Oct 30 2020

Boost Cybersecurity Measures to Protect Senior Care Residents and Staff

Robust defenses and education for everyone can foster a culture of shared vigilance.

As the senior care industry adapts to COVID-19, new tools and technologies are engaging older adults and putting them in touch with the outside world. The devices and connectivity can also protect caregivers and address staffing shortages.

Momentum was building before the pandemic: Recent survey data from AARP finds consumers over 50 are helping fuel the demand for smart home technology. Fifty-three percent of respondents say they would prefer to have their healthcare needs managed by a mix of medical staff and healthcare technology.

That’s the good news.

The ongoing shift also heightens the risk for cyberthreats that can disrupt critical operations and expose personal information.

In addition to managing residents’ physical safety, care providers “are responsible for handling and protecting a lot of personal data,” Katie Smith Sloan, president of LeadingAge, an association of nonprofit providers of aging services, tells HealthTech. “You want to make sure you’re not in a situation where you can be easily hacked or easily spammed.”

The financial toll can be devastating. Cybercriminals steal nearly $40 billion each year from seniors, according to Bloomberg, and healthcare organizations continue to have the highest costs associated with data breaches.

    Cybersecurity Risks Are Common in Senior Living Communities

    Most senior care residences understand the need for protection. After all, they’re required to follow HIPAA protocols to protect sensitive health information — a duty that can incur costly fines if that data is exposed or poached.

    Sill, “providers in the aging services sector are, by some assessments, less prepared in this area than their acute-care counterparts,” Majd Alwan, director of the LeadingAge Center for Aging Services Technology (CAST), told McKnight’s Long-Term Care News. “So, understanding the issues, identifying vulnerabilities and taking actions as necessary to mitigate risk and avoid being a victim is crucial.”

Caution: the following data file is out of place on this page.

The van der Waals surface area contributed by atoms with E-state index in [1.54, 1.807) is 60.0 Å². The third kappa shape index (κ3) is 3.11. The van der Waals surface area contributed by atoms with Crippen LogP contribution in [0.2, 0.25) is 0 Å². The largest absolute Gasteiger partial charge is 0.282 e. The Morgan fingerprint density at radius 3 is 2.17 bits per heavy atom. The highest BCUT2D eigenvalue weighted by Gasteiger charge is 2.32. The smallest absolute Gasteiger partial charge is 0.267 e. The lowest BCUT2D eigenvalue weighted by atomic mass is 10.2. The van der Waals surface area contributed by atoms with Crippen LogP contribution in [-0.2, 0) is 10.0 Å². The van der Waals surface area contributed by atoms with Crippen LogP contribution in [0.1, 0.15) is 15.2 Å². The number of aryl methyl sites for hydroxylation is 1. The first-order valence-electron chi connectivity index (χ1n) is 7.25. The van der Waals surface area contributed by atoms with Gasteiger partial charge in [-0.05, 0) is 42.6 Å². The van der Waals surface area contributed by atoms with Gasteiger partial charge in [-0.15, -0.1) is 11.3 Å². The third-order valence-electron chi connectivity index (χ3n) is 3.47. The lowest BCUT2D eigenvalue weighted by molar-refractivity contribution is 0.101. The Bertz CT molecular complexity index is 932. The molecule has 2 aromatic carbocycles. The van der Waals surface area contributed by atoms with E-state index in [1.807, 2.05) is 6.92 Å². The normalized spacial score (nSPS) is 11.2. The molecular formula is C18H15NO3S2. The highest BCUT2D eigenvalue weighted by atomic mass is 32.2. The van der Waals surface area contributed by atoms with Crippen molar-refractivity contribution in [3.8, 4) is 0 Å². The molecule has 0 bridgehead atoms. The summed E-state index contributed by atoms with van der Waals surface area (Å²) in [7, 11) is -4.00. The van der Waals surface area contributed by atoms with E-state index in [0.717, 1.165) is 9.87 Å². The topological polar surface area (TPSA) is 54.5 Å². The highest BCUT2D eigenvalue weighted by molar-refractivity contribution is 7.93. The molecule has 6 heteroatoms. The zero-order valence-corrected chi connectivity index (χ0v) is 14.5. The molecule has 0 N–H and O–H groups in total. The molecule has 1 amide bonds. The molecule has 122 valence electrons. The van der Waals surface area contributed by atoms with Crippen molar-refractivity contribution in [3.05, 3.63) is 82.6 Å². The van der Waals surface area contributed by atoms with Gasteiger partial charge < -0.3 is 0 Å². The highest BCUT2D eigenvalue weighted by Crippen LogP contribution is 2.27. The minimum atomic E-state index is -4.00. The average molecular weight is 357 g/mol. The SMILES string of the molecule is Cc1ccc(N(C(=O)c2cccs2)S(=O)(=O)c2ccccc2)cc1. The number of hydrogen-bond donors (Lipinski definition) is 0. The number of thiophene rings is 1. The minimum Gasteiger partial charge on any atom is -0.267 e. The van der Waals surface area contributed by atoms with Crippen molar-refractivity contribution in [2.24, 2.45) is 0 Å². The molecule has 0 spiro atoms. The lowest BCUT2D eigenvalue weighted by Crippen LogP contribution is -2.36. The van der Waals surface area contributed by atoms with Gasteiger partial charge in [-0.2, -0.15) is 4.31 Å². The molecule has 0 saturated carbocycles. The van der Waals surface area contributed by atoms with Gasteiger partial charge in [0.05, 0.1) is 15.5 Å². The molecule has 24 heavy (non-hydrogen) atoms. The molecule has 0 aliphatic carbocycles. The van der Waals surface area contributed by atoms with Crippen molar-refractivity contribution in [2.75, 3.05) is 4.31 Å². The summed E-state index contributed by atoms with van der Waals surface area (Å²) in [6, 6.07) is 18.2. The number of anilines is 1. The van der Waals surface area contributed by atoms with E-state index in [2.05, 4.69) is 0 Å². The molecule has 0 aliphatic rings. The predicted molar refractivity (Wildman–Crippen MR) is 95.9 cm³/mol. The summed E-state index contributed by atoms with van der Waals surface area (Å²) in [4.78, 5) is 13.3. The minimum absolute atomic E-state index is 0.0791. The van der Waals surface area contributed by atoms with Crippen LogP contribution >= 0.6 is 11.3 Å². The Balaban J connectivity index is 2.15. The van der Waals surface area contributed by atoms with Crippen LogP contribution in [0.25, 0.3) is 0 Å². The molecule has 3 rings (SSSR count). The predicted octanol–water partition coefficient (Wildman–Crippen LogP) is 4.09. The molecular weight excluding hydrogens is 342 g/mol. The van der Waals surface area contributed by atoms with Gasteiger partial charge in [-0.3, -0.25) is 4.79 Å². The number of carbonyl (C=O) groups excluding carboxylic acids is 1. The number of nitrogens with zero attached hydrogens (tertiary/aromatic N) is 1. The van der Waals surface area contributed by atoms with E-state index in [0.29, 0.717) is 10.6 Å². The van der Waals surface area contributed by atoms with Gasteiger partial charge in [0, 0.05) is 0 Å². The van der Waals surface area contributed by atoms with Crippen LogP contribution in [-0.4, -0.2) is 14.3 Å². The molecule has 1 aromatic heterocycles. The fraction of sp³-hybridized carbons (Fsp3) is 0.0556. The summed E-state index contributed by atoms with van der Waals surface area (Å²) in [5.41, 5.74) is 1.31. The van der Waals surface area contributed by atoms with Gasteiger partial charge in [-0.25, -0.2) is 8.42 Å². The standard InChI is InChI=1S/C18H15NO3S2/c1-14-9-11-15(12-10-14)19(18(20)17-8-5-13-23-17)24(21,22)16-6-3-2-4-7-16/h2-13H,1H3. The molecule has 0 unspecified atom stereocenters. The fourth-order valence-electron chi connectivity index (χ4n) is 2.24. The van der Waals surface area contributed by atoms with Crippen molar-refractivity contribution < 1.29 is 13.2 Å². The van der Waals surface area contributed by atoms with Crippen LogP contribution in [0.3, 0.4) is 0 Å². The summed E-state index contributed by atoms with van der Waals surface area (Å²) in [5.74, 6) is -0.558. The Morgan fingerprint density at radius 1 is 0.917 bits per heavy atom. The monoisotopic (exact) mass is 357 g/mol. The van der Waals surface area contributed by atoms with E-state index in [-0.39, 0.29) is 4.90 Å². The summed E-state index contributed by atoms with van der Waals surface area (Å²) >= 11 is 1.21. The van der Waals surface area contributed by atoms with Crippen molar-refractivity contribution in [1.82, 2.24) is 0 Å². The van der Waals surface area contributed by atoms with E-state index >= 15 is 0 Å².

Moreover, senior care communities are increasingly among the healthcare providers favored by hackers in search of vulnerable targets during the pandemic, panelists at a HIMSS webinar noted this summer.

    These risks come in many forms. It could be a spam link in an innocent sounding email, an entry point via outdated software, a lost or stolen device, or a scammer posing as a friendly face on social media. The growing use of smart speakers in senior living introduces new risks, including issues of HIPAA compliance.

    Staffwide cybersecurity training is important for all healthcare workers. In the case of senior care, however, it’s essential to educate the older adults accessing a building’s network and using devices that may be less familiar to them.

    That audience is growing: Nearly 3 in 4 adults age 65 or older now use the internet, and their screen time has risen in the past decade, the Pew Research Center finds.